Pay-to-play, all the way for this art-fair scam. Artists are required to sell 20 tickets at $15-$20 each to show their work. Any unsold tickets are the responsibility of the artist to pay for if they want their work shown.
These shindigs usually include live music (bands who are lured into participating with the same ticket-selling scheme). So RAW offers a club (or other venue) owner free entertainment for the use of their venue for this “event”. The venues can charge a cover, and charge as they normally would for drinks, etc. and keep the profits, so they love the idea.
Read thru their FAQ and judge for yourself. https://www.rawartists.org/faqs
A reader posted “I’ve been contacted by the European Cultural Center/ Global Art Foundation to exhibit during Venice Biennale. They asked for a big “sponsorship” for wall space.
The place they exhibit at seemed great (I’m Italian and know Venice quite well) and the list of their sponsors too. I was in doubt wether to search for sponsorship to afford exhibiting with them but I thought I might as well ask first. I’m very new to the art world, maybe other artists have had experience with them.
Thank you so much”
Any other feedback?
A reader posted “I would consider adding an entry for It’s Liquid Group run by Luca Curci. Mr Curci would typically put out open calls to artists exhibit works as part of a festival with no mention of a entry/ submission or participation fee. Artists would send work to be considered for inclusion and they would often receive a response from Mr Curci, asking for a fee ranging from €50 to €200 (sometimes even more) for each work that has been submitted. Such fees are never mentioned in the original open call.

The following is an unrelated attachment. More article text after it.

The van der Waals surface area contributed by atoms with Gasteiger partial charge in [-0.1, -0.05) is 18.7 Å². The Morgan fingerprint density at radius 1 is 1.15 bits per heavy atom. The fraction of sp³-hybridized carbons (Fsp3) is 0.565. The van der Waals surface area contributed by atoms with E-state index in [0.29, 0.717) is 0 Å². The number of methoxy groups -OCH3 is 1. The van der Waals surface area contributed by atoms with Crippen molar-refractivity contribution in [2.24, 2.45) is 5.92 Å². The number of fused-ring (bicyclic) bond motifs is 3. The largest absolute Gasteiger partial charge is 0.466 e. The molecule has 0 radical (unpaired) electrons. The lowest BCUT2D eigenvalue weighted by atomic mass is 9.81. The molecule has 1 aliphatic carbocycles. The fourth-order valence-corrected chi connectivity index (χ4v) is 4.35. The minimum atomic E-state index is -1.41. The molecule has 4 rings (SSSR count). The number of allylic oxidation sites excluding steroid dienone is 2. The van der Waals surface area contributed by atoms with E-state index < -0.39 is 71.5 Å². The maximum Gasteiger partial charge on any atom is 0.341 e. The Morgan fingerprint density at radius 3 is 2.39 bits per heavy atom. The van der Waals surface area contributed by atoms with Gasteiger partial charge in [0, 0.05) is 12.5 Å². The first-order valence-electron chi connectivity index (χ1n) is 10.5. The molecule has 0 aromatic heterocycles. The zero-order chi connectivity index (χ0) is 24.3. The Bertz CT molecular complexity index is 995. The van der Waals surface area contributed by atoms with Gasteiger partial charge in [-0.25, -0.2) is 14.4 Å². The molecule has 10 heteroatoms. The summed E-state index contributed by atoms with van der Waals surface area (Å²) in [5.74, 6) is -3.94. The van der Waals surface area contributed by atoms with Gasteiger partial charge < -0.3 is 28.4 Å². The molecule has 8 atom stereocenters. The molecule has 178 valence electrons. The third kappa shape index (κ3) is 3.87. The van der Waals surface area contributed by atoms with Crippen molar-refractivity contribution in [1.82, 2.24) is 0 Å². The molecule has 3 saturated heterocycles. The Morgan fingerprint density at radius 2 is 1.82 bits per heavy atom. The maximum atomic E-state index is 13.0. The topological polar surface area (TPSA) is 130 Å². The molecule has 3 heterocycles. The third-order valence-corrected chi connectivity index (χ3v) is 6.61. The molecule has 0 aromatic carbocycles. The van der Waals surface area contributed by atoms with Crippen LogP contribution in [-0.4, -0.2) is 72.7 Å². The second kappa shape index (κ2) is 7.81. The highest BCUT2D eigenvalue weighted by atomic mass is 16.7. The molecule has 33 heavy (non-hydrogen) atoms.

I have included some links below which go into detail about these so-called ‘opportunities’:
The questionable practice of requiring artists to front money in order to exhibit is not limited to physical galleries. The online world is full of sites that will gladly display photos of your art for a fee. The allure is understandable, and you are certainly not alone if you are compelled to buy in. These sites know how to prey on the need for exposure that all emerging artists feel so strongly. And in this age of internet fame it is easy to believe that a digital gallery could be the answer to your exposure problems. But just like their physical gallery cousins, these vanity websites offer very little at a high cost. Artists fork over their money for the opportunity to have photos of their work sit in a dark corner of the internet with no marketing and no potential for genuine exposure. For ways to find some measure of exposure independently and at no cost, check out our courses and keep an eye on our blog for more information.